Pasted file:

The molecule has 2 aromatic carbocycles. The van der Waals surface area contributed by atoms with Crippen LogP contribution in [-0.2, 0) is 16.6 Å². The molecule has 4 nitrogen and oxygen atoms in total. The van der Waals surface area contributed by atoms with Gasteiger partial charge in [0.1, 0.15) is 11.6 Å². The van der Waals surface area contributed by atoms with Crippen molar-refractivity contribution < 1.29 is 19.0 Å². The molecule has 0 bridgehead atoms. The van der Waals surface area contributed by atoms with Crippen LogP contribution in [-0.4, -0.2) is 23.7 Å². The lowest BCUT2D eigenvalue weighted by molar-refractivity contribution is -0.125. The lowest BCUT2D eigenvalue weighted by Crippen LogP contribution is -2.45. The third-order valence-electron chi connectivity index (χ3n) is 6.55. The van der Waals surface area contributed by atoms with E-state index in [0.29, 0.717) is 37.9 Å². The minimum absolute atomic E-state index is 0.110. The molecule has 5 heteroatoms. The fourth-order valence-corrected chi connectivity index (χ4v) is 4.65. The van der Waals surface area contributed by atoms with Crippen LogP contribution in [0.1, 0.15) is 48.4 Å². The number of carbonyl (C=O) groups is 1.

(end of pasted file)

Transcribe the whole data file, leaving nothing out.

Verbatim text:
The molecule has 2 aromatic carbocycles. The van der Waals surface area contributed by atoms with Crippen LogP contribution in [-0.2, 0) is 16.6 Å². The molecule has 4 nitrogen and oxygen atoms in total. The van der Waals surface area contributed by atoms with Gasteiger partial charge in [0.1, 0.15) is 11.6 Å². The van der Waals surface area contributed by atoms with Crippen molar-refractivity contribution < 1.29 is 19.0 Å². The molecule has 0 bridgehead atoms. The van der Waals surface area contributed by atoms with Crippen LogP contribution in [-0.4, -0.2) is 23.7 Å². The lowest BCUT2D eigenvalue weighted by molar-refractivity contribution is -0.125. The lowest BCUT2D eigenvalue weighted by Crippen LogP contribution is -2.45. The third-order valence-electron chi connectivity index (χ3n) is 6.55. The van der Waals surface area contributed by atoms with E-state index in [0.29, 0.717) is 37.9 Å². The minimum absolute atomic E-state index is 0.110. The molecule has 5 heteroatoms. The fourth-order valence-corrected chi connectivity index (χ4v) is 4.65. The van der Waals surface area contributed by atoms with Crippen LogP contribution in [0.1, 0.15) is 48.4 Å². The number of carbonyl (C=O) groups is 1.